Given these concerns, this was a welcome recurring theme during the Review. A major outcome of this was the recommendation that the National Compliance and Enforcement Policy be revised to assist regulators and inspectors. Many recommendations revisit how the model WHS Regulations support the object of the model WHS Act (s3), particularly in relation to priority industries identified in the Australian Work Health and Safety Strategy 2012-22.
Consistent with the currency of the national discourse on psychological health, Ms Boland sees new regulations dealing with psychological health as a priority.
Accessing Australian Standards
Ms Boland received wide ranging comments on Australian Standards and their complex relationship with codes, and with the law. The recent work by the Institute outlining aspects of this issue focused on the unusual structural framework within which standards come to the Australian market, and inequities in the system as a result. The Institute has been advocating for the freer access to standards to resolve these porblems. Howevr , we have also advocated that if more open avaliability of standards to business, at more reaonsable costs, cannot be achieved, then the other option is to separate the responsibility to comply with standards from WHS law. This is the approach Ms Boland’s recommendation have taken, by:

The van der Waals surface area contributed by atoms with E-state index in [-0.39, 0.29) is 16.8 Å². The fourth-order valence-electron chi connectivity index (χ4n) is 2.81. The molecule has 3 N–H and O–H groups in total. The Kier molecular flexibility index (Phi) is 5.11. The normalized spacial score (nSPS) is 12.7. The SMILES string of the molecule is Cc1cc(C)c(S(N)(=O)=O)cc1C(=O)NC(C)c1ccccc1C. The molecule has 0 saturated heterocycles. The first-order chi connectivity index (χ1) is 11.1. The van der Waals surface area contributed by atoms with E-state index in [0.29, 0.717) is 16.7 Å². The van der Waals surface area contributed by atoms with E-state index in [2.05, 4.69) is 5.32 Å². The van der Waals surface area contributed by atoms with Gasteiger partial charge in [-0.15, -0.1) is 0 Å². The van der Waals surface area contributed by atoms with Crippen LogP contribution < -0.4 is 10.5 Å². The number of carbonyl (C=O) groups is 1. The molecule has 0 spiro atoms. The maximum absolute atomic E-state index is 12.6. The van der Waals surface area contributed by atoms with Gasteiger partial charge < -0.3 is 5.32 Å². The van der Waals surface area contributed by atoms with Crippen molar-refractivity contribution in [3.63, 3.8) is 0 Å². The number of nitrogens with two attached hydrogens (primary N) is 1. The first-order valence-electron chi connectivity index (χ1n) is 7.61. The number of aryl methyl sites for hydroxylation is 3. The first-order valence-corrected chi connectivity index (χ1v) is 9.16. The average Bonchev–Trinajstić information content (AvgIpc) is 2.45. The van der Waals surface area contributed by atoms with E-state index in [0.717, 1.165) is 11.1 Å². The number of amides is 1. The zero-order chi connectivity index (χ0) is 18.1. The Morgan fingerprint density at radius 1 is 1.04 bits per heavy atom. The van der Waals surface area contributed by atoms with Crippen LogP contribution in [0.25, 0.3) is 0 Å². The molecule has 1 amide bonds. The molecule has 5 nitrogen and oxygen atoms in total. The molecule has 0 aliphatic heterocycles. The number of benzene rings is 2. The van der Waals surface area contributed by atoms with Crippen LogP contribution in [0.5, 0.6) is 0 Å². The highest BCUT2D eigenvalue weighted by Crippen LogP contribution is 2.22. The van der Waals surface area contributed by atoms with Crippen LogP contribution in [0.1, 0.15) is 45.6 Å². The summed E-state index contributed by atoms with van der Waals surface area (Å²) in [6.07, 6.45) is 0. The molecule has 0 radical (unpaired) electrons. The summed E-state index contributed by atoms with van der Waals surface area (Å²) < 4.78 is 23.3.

(a) proposing removal of references to standards in model laws; and
(b) specifically amending reg 15 (‘reference to Standards’) to clarify that compliance is not mandatory.
Other recommendations seek to assist:
All of the foregoing is consistent with the Institute’s views over many years and is largely uncontroversial.
Further issues and recommendation which will draw further discussion and debate
More controversial than those previously outlined, are the following recommendations and discussion which are likely to will draw increased focus and which we invite the profession to reflect upon:
The principle where more than one person (PCBU) can have a duty (WHS Act s16) was seen by those consulted as particularly problematic, particularly combined with the duty of multiple duty holders to consult, cooperate and coordinate (s46). Ms Boland states: “This is an area where the laws are not operating as intended. I recommend the development of a new model Code providing practical guidance for PCBUs on how to meet the obligations”.
● The HSR Framework